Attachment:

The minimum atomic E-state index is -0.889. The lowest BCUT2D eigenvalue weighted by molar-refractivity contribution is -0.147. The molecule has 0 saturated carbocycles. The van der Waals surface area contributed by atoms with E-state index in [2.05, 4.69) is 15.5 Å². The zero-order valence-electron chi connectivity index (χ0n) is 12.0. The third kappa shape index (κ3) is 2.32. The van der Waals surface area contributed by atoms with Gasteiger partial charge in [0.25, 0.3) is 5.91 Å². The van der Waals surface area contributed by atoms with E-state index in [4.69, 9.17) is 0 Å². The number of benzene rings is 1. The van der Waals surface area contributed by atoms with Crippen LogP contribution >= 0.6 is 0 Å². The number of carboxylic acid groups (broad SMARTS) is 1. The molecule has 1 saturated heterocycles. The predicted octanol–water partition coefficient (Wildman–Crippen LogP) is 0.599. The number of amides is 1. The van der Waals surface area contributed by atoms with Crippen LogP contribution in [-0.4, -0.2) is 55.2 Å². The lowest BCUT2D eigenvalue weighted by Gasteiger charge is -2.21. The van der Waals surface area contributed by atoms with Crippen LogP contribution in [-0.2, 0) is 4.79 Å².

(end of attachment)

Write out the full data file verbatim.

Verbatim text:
The minimum atomic E-state index is -0.889. The lowest BCUT2D eigenvalue weighted by molar-refractivity contribution is -0.147. The molecule has 0 saturated carbocycles. The van der Waals surface area contributed by atoms with E-state index in [2.05, 4.69) is 15.5 Å². The zero-order valence-electron chi connectivity index (χ0n) is 12.0. The third kappa shape index (κ3) is 2.32. The van der Waals surface area contributed by atoms with Gasteiger partial charge in [0.25, 0.3) is 5.91 Å². The van der Waals surface area contributed by atoms with E-state index in [4.69, 9.17) is 0 Å². The number of benzene rings is 1. The van der Waals surface area contributed by atoms with Crippen LogP contribution >= 0.6 is 0 Å². The number of carboxylic acid groups (broad SMARTS) is 1. The molecule has 1 saturated heterocycles. The predicted octanol–water partition coefficient (Wildman–Crippen LogP) is 0.599. The number of amides is 1. The van der Waals surface area contributed by atoms with Crippen LogP contribution in [-0.4, -0.2) is 55.2 Å². The lowest BCUT2D eigenvalue weighted by Gasteiger charge is -2.21. The van der Waals surface area contributed by atoms with Crippen LogP contribution in [-0.2, 0) is 4.79 Å².